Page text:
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Kosovo: Camps For Displaced Roma Poisoned By Toxic Waste

A boy in the camp at Mitrovica Almost six years after the Kosovo war, hundreds of displaced Roma still live in what they were told would be temporary camps near the Trepca lead mines of Kosovska Mitrovica. Growing evidence shows they are being poisoned by toxic waste from the mines. So far, nobody within the complicated bureaucracies of the UN-administered province appears to be taking responsibility for the situation. RFE/RL correspondents Ron Synovitz and Arbana Vidishiqi report on a crisis with complications that span the boundaries of Kosovo's segregated ethnic Serbian and Albanian communities.

Prague, 15 April 2005 (RFE/RL) -- Eleven-year-old Julieta Toska has lived more than half of her life in a ramshackle camp with hundreds of other Roma who are still displaced by the 1999 Kosovo war.

The home she knows best is the Zitkovac camp on the outskirts of Zvecan -- a small town near the Trepca lead mines on the Serbian-controlled northern side of Kosovo's Ibar River.

Her family's ancestral home is a few kilometers away on the southern bank of the Ibar River. But Toska has not visited her native Mahala district of Kosovska Mitrovica since it was destroyed in a spree of looting and reprisal attacks by ethnic Albanians in June 1999. Extreme poverty defines her daily existence.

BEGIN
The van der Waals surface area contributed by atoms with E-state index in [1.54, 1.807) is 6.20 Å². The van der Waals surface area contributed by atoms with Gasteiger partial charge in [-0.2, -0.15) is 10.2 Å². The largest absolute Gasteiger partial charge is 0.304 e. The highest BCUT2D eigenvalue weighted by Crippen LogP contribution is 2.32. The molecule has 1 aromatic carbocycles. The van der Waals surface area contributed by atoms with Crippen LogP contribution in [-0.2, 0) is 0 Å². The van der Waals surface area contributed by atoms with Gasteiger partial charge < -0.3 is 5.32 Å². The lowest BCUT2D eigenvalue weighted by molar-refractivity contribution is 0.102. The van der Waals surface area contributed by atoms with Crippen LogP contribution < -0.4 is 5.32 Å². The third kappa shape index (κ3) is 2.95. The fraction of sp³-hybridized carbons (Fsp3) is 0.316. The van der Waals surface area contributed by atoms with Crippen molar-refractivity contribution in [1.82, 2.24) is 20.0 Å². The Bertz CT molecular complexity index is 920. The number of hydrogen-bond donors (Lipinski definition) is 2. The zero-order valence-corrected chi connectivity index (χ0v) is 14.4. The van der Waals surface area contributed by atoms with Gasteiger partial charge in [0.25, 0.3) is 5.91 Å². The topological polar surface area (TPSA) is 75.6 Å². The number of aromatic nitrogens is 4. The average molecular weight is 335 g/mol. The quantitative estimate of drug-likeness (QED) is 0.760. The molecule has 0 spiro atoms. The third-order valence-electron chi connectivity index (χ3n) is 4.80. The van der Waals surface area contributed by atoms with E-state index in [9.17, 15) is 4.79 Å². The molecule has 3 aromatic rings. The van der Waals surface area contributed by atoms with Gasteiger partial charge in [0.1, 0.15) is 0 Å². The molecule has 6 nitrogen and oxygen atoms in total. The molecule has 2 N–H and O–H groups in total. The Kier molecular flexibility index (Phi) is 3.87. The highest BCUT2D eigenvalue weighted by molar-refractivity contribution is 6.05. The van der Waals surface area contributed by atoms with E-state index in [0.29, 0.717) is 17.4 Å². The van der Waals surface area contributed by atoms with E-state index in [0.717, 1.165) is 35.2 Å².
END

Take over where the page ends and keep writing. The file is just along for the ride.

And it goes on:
"We just got back from Zvecan," she said. "We searched in the garbage bins to find some food. We usually take a bag to find something to eat for my little brother."

Julieta's mother, Xhemile Toska, said the children of the camp suffer from chronic illnesses. "I take my children to the doctor very often. Actually, they are ill most of the time," she said. "They don’t have enough food. They don't have enough clothing. They have nothing."

But the sickness is not just the result of poverty and malnutrition. Growing evidence shows camp residents are being poisoned by toxic waste from the nearby lead mines. Common symptoms include memory loss, convulsions, vomiting, and problems with walking.
"The situation requires urgent action. But for the moment, I do not see any serious measures or steps in this direction." - OSCE's Nowicki

Zitkovac camp resident Habit Hajdini said he is certain the toxic contamination has started to kill children. "We had a case of death from toxic poisoning last year," he said. "A three-year-old child died. I am 100 percent certain the child died as a result of lead poisoning because I followed the child's situation. She was transferred for emergency treatment to Kragujevac [in Serbia]. When she was brought back again to the camp, she was paralyzed and in the end, she died."

The World Health Organization has confirmed that at least 12 other Romany children at camps near the mine have exceptionally high levels of lead in their blood. Six cases are considered "medical emergencies."

The International Committee of the Red Cross has warned the United Nations Mission in Kosovo (UNMIK) that lead poisoning in Roma camps is Kosovo's biggest medical tragedy. The Red Cross last year called for the immediate evacuation of several contaminated Romany camps. But that recommendation has so far been ignored.